I like Lavie Tidhar for 3 reasons
1) He writes well, very well.
2) he’s fun to have a drink with
3) With this book he jumped into my mind, read it and produced something I’ve wanted to see for a while
I also like Apex publishing because they allowed and enabled him to do this.
Ok I’d better slow down and start at the beginning.
Apex with editor Lavie Tidhar have produced the first volume Of a series entitled The Apex Book of World SF.
Let me get my first problem with this volume out of the way right at the start. I’m a huge science fiction fan but with 2 young children and a freelance career, reading time is hard to come by. This means that my finger is not really on the pulse, literary wise and I was a little bit fooled by the title. I was expecting a book of science fiction stories but as evidenced by a lot of the books nominated for SF awards these days – the S no longer stands for Science. It stands for Speculative. Essentially this means that these stories may be scifi, they may be fantasy or horror or a number of descriptions that play with our genre expectations.
I have no problem with this really as I just love imaginative and reality twisting storytelling. Just know that this is not a plain old science fiction collection. This problem has less to do with this book and is really a bigger discussion waiting to happen about literary and marketing trends.
So what is this book. it’s a collection of 16 short stories from SF writers around the globe. Stories that you might not normally see in the US or the UK, some of which have required translation to be printed. It’s lovely to have different voices to whisper in your ear. These voices have the power to describe places that I have only seen in pictures, if at all; and to fill them with life, vibrancy and the familiarity of first hand experience. This volume features authors from Thailand, Israel, the Netherlands, China,the Philippines, Australia/Fiji, Palestine, Malaysia, France, Croatia, India and Serbia. In a world which constantly tries to rectify diversity issues, Tidhar and Apex have quietly shown us that true diversity is simply reflecting the world we live in. That being said, there is a glaring racial omission here, but Tidhar fully aware, corrects this in volume 2.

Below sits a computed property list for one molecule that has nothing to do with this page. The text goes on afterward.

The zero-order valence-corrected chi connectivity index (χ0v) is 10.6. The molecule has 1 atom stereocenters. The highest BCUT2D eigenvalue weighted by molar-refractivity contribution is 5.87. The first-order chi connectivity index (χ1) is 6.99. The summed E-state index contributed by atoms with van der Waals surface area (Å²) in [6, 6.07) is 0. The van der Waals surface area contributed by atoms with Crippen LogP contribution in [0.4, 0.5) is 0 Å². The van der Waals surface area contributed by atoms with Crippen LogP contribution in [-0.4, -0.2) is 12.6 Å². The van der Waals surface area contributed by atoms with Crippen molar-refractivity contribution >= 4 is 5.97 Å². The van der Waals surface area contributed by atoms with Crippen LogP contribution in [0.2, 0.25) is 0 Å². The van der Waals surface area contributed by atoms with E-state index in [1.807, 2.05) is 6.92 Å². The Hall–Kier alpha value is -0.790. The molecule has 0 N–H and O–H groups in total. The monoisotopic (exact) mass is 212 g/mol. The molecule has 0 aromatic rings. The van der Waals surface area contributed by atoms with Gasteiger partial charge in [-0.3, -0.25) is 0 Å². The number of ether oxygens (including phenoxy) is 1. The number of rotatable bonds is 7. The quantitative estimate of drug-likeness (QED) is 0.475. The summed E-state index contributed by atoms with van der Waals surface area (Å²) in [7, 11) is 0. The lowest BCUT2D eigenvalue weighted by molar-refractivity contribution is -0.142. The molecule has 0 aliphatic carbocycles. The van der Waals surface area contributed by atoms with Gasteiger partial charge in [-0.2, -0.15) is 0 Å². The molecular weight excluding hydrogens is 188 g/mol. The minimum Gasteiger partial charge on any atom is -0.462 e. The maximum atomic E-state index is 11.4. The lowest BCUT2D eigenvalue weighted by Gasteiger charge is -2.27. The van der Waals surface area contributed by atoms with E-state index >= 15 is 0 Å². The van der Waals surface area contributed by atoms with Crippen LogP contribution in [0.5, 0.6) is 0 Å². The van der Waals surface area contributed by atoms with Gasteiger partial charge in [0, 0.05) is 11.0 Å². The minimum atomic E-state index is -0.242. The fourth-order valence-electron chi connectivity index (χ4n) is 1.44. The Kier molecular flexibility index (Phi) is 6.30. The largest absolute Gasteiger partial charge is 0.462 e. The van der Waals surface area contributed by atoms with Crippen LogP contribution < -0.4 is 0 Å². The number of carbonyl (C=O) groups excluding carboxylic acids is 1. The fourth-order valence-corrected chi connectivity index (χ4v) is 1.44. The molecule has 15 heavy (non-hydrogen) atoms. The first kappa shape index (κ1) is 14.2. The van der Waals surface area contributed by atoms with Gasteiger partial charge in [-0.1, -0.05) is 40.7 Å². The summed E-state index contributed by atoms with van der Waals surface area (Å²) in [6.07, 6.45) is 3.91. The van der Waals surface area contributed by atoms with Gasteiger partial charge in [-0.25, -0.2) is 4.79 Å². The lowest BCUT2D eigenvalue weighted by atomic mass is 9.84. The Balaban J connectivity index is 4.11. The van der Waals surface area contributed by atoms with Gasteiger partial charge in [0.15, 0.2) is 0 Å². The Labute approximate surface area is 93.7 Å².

So it’s quite obvious that the concept has made me happy in a special way but is the content any good?
The stories are a multifaceted selection which range in tone from absurdist character journeys, to poetical fairy tales to whimsical explorations of the universe, and dip into the world of the online gamer, to name but a few.
It is to be noted that of the 16 stories only 2 of them failed to resonate with me which I think is a damn good ratio for such a collection. Unfortunately one of them was the first in the book which slowed down my consumption of it. To its credit it wasn’t a bad story, it was in fact quite well written but just didn’t seem ‘ speculative’ enough. Despite it being about the narrators encounter with a serial killer it didn’t really go anywhere. Similarly into the night was a lovely story of an old mans inability to assimilate the modern world but despite speculative props it suffered from the same malady.
Aleksandar Žiljak’s, “An evening in a coffeehouse with Lydia” provided a brilliant porn fuelled premise with a great conclusion but something about its prepress ion to that conclusion seemed a little rushed to me. I suspect my opinion of it may improve with a re-read.
Conversely I was utterly charmed by the whimsical nature of Han Song’s,”The Wheel of Samsara”, in which science attempts to solve a mystical problem with interesting consequences. Also charming is the fairy tale like, The Kite of Stars, which was heartbreakingly lovely and bizarre
The classic straight out horror of Tunku Halim’s “Biggest Baddest Bomoh” was exacerbated by the superb existential horror of Nir Yaniv’s “Cinderers” both wonderfully balanced by another genre template, that of the hard boiled detective of Aliette de Bodards “The Lost Xuyan Bride; a story set in the world of de Bodards existing novels.
Whilst I cannot comment on Mélanie Fazi’s “Elegy” which I could not complete for personal reasons, Zoran Živković’s—“Compartments” forms a perfect book ender with its Godot-esque explorations
I haven’t mentioned every story here but suffice it to say that this book is well balanced in terms of genre selection and in reflecting a global SF conglomerate – a melding of distinct voices. This is a project that brings the ‘other’ into focus, both on and off the page, and after all what better place for that kind of work but right here.